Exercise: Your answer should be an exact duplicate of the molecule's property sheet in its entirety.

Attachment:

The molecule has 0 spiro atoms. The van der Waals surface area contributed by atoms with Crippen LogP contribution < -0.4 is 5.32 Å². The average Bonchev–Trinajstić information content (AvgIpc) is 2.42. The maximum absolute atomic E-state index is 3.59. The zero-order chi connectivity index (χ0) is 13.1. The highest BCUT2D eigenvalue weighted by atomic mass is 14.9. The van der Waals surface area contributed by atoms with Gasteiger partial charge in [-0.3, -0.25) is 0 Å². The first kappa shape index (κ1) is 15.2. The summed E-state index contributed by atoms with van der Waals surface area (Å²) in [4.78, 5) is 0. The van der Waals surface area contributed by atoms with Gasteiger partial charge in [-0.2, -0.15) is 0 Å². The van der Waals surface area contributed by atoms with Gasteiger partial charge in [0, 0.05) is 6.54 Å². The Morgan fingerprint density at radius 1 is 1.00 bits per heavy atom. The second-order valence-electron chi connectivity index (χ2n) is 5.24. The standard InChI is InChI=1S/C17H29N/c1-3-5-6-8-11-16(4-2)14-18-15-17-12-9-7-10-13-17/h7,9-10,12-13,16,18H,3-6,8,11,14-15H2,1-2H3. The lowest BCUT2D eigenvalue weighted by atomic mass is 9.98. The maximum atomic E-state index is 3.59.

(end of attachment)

The molecule has 0 spiro atoms. The van der Waals surface area contributed by atoms with Crippen LogP contribution < -0.4 is 5.32 Å². The average Bonchev–Trinajstić information content (AvgIpc) is 2.42. The maximum absolute atomic E-state index is 3.59. The zero-order chi connectivity index (χ0) is 13.1. The highest BCUT2D eigenvalue weighted by atomic mass is 14.9. The van der Waals surface area contributed by atoms with Gasteiger partial charge in [-0.3, -0.25) is 0 Å². The first kappa shape index (κ1) is 15.2. The summed E-state index contributed by atoms with van der Waals surface area (Å²) in [4.78, 5) is 0. The van der Waals surface area contributed by atoms with Gasteiger partial charge in [-0.2, -0.15) is 0 Å². The van der Waals surface area contributed by atoms with Gasteiger partial charge in [0, 0.05) is 6.54 Å². The Morgan fingerprint density at radius 1 is 1.00 bits per heavy atom. The second-order valence-electron chi connectivity index (χ2n) is 5.24. The standard InChI is InChI=1S/C17H29N/c1-3-5-6-8-11-16(4-2)14-18-15-17-12-9-7-10-13-17/h7,9-10,12-13,16,18H,3-6,8,11,14-15H2,1-2H3. The lowest BCUT2D eigenvalue weighted by atomic mass is 9.98. The maximum atomic E-state index is 3.59.